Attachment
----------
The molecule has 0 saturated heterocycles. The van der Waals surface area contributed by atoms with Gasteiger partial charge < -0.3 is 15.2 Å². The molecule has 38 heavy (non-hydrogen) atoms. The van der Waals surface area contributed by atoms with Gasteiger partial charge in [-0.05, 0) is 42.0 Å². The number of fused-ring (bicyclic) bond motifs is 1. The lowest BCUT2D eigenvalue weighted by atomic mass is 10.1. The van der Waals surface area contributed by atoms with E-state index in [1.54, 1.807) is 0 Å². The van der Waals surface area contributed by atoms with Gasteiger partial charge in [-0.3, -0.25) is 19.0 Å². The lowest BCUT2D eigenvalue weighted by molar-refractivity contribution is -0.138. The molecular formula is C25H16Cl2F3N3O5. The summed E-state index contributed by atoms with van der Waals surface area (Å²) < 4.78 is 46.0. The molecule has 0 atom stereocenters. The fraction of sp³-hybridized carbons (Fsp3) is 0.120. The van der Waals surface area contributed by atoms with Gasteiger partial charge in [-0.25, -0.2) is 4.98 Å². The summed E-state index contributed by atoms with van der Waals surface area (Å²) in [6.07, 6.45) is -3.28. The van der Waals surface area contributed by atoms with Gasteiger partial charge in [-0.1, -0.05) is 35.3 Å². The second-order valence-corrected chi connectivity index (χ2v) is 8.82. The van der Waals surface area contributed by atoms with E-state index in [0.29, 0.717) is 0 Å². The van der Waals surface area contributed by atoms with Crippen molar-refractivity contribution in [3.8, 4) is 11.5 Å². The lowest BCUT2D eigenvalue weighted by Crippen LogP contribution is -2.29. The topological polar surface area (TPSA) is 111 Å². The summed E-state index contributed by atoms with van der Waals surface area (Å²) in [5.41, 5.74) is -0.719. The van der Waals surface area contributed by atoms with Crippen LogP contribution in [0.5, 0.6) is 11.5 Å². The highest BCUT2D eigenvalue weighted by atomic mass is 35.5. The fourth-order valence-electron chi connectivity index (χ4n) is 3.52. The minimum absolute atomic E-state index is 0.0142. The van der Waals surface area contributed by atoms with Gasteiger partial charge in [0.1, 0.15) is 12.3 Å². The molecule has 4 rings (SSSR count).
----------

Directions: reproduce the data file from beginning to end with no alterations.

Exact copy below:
The molecule has 0 saturated heterocycles. The van der Waals surface area contributed by atoms with Gasteiger partial charge < -0.3 is 15.2 Å². The molecule has 38 heavy (non-hydrogen) atoms. The van der Waals surface area contributed by atoms with Gasteiger partial charge in [-0.05, 0) is 42.0 Å². The number of fused-ring (bicyclic) bond motifs is 1. The lowest BCUT2D eigenvalue weighted by atomic mass is 10.1. The van der Waals surface area contributed by atoms with E-state index in [1.54, 1.807) is 0 Å². The van der Waals surface area contributed by atoms with Gasteiger partial charge in [-0.3, -0.25) is 19.0 Å². The lowest BCUT2D eigenvalue weighted by molar-refractivity contribution is -0.138. The molecular formula is C25H16Cl2F3N3O5. The summed E-state index contributed by atoms with van der Waals surface area (Å²) < 4.78 is 46.0. The molecule has 0 atom stereocenters. The fraction of sp³-hybridized carbons (Fsp3) is 0.120. The van der Waals surface area contributed by atoms with Gasteiger partial charge in [-0.25, -0.2) is 4.98 Å². The summed E-state index contributed by atoms with van der Waals surface area (Å²) in [6.07, 6.45) is -3.28. The van der Waals surface area contributed by atoms with Gasteiger partial charge in [-0.1, -0.05) is 35.3 Å². The second-order valence-corrected chi connectivity index (χ2v) is 8.82. The van der Waals surface area contributed by atoms with E-state index in [0.29, 0.717) is 0 Å². The van der Waals surface area contributed by atoms with Crippen molar-refractivity contribution in [3.8, 4) is 11.5 Å². The lowest BCUT2D eigenvalue weighted by Crippen LogP contribution is -2.29. The topological polar surface area (TPSA) is 111 Å². The summed E-state index contributed by atoms with van der Waals surface area (Å²) in [5.41, 5.74) is -0.719. The van der Waals surface area contributed by atoms with Crippen LogP contribution in [0.5, 0.6) is 11.5 Å². The highest BCUT2D eigenvalue weighted by atomic mass is 35.5. The fourth-order valence-electron chi connectivity index (χ4n) is 3.52. The minimum absolute atomic E-state index is 0.0142. The van der Waals surface area contributed by atoms with Gasteiger partial charge in [0.1, 0.15) is 12.3 Å². The molecule has 4 rings (SSSR count).